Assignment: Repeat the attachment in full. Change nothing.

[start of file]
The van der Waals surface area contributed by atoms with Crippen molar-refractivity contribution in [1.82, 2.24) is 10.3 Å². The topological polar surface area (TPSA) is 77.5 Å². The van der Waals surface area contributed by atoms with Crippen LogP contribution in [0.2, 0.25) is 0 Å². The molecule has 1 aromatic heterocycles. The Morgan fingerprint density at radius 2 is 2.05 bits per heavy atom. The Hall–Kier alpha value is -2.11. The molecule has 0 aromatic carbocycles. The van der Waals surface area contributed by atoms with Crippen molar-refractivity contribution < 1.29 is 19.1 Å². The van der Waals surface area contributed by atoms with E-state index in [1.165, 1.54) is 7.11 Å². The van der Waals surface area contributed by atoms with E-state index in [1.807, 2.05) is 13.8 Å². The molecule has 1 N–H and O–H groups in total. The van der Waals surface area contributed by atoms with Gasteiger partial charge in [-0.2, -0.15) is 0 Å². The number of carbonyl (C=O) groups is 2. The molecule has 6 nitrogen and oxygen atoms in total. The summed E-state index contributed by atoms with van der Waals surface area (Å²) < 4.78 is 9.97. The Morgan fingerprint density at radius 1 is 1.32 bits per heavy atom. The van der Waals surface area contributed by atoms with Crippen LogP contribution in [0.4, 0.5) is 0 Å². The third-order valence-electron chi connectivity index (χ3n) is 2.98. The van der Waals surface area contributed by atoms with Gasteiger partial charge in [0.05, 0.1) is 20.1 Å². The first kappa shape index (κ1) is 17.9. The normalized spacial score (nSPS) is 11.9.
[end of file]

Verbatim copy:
The van der Waals surface area contributed by atoms with Crippen molar-refractivity contribution in [1.82, 2.24) is 10.3 Å². The topological polar surface area (TPSA) is 77.5 Å². The van der Waals surface area contributed by atoms with Crippen LogP contribution in [0.2, 0.25) is 0 Å². The molecule has 1 aromatic heterocycles. The Morgan fingerprint density at radius 2 is 2.05 bits per heavy atom. The Hall–Kier alpha value is -2.11. The molecule has 0 aromatic carbocycles. The van der Waals surface area contributed by atoms with Crippen molar-refractivity contribution < 1.29 is 19.1 Å². The van der Waals surface area contributed by atoms with E-state index in [1.165, 1.54) is 7.11 Å². The van der Waals surface area contributed by atoms with E-state index in [1.807, 2.05) is 13.8 Å². The molecule has 1 N–H and O–H groups in total. The van der Waals surface area contributed by atoms with Gasteiger partial charge in [-0.2, -0.15) is 0 Å². The number of carbonyl (C=O) groups is 2. The molecule has 6 nitrogen and oxygen atoms in total. The summed E-state index contributed by atoms with van der Waals surface area (Å²) < 4.78 is 9.97. The Morgan fingerprint density at radius 1 is 1.32 bits per heavy atom. The van der Waals surface area contributed by atoms with Crippen LogP contribution in [0.4, 0.5) is 0 Å². The third-order valence-electron chi connectivity index (χ3n) is 2.98. The van der Waals surface area contributed by atoms with Gasteiger partial charge in [0.05, 0.1) is 20.1 Å². The first kappa shape index (κ1) is 17.9. The normalized spacial score (nSPS) is 11.9.